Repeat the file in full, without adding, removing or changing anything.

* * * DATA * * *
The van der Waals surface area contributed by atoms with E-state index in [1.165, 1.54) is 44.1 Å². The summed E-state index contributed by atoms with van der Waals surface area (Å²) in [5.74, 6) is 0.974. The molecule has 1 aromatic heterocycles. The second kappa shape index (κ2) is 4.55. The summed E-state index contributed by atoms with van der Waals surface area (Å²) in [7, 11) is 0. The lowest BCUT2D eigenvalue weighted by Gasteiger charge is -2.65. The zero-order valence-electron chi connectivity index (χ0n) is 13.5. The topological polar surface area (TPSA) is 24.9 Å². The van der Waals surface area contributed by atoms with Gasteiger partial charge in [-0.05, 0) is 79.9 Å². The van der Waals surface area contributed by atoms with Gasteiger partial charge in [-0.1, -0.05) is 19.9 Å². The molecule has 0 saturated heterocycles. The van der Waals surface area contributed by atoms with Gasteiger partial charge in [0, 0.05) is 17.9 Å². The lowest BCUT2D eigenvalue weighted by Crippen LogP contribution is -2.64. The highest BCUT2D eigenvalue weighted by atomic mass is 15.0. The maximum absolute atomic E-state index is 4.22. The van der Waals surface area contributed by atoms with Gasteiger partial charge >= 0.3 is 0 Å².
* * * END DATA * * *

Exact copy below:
The van der Waals surface area contributed by atoms with E-state index in [1.165, 1.54) is 44.1 Å². The summed E-state index contributed by atoms with van der Waals surface area (Å²) in [5.74, 6) is 0.974. The molecule has 1 aromatic heterocycles. The second kappa shape index (κ2) is 4.55. The summed E-state index contributed by atoms with van der Waals surface area (Å²) in [7, 11) is 0. The lowest BCUT2D eigenvalue weighted by Gasteiger charge is -2.65. The zero-order valence-electron chi connectivity index (χ0n) is 13.5. The topological polar surface area (TPSA) is 24.9 Å². The van der Waals surface area contributed by atoms with Gasteiger partial charge in [-0.05, 0) is 79.9 Å². The van der Waals surface area contributed by atoms with Gasteiger partial charge in [-0.1, -0.05) is 19.9 Å². The molecule has 0 saturated heterocycles. The van der Waals surface area contributed by atoms with Gasteiger partial charge in [0, 0.05) is 17.9 Å². The lowest BCUT2D eigenvalue weighted by Crippen LogP contribution is -2.64. The highest BCUT2D eigenvalue weighted by atomic mass is 15.0. The maximum absolute atomic E-state index is 4.22. The van der Waals surface area contributed by atoms with Gasteiger partial charge >= 0.3 is 0 Å².